The Dixie Group: The Restructuring Process Is Giving Results (NASDAQ:DXYN)

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Investment thesis

The Dixie Group (DXYN) hasn’t been through a good decade and proof of this is the price of its shares, which fell more than 95% from 2014 to 2021. Since 2014, the company has only reported positive net income in 2019 and during the current trailing twelve months. The recent sale of the commercial business segment represents a paradigm shift as the company can now focus on its more profitable residential segment.

Also, the company has focused on expansion in the faster-growing hard floor industry, introducing luxury vinyl flooring (LVF) and engineered wood products to its portfolio. If we add the efforts to reduce costs in recent years, the result is that profit margins have been increasing continuously since the end of 2019, which is helping the company to generate positive cash from operations and pay off its debt pile while reducing interest expenses steadily. Even so, positive cash from operations during all the years except 2017 has made possible a reduction in debt that has only been really effective since 2019 thanks to the recent increase in profit margins, since before this, capital expenditures and interest expenses took all the profit of the company. Recent divestitures also helped the deleveraging process.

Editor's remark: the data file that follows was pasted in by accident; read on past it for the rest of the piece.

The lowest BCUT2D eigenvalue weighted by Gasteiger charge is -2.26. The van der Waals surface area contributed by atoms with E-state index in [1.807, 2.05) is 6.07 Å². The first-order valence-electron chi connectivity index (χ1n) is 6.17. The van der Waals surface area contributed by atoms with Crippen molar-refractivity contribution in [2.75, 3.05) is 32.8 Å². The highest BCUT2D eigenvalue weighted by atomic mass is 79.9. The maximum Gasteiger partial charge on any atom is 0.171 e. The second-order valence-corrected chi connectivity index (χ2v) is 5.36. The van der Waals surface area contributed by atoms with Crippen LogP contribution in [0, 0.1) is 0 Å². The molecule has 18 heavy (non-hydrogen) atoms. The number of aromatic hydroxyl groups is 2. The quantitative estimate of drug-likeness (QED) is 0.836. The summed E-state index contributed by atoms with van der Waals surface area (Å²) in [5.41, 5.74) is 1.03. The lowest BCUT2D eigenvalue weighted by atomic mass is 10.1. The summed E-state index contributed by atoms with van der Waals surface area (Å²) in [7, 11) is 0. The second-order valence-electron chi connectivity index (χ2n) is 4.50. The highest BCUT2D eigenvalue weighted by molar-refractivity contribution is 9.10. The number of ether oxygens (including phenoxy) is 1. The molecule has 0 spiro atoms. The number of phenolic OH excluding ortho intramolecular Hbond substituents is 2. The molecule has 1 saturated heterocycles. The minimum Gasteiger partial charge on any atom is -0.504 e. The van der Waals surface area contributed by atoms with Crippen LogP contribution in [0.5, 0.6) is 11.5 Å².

The recent improvement in margins has caused a huge increase in the price of shares, which accumulate over 650% from the worst moments of 2020, but we have to take into account that, by then, they were trading practically at a bankruptcy price and that they are still 76.21% below the highs of 2014. For this reason, I believe it is worthwhile to carefully analyze the company’s chances of improving its long-term prospects with its remaining residential business.

A brief overview of the company

The Dixie Group is a global marketer, manufacturer, and seller of upper-end floorcovering products for residential customers through their Fabrica, Masland, Dixie Home, Calibré, and Trucor brands. The company’s products include broadloom carpet, carpet tiles, rugs, engineered wood, and luxury vinyl flooring. The company’s operations have been historically divided into two main operating segments: residential and commercial, but the company has recently divested its commercial segment in order to focus on the more profitable residential segment and, to compensate for declining revenues from weakness in the soft floorcovering market and the divestment of the commercial segment, it has launched new engineered wood and luxury vinyl flooring offerings.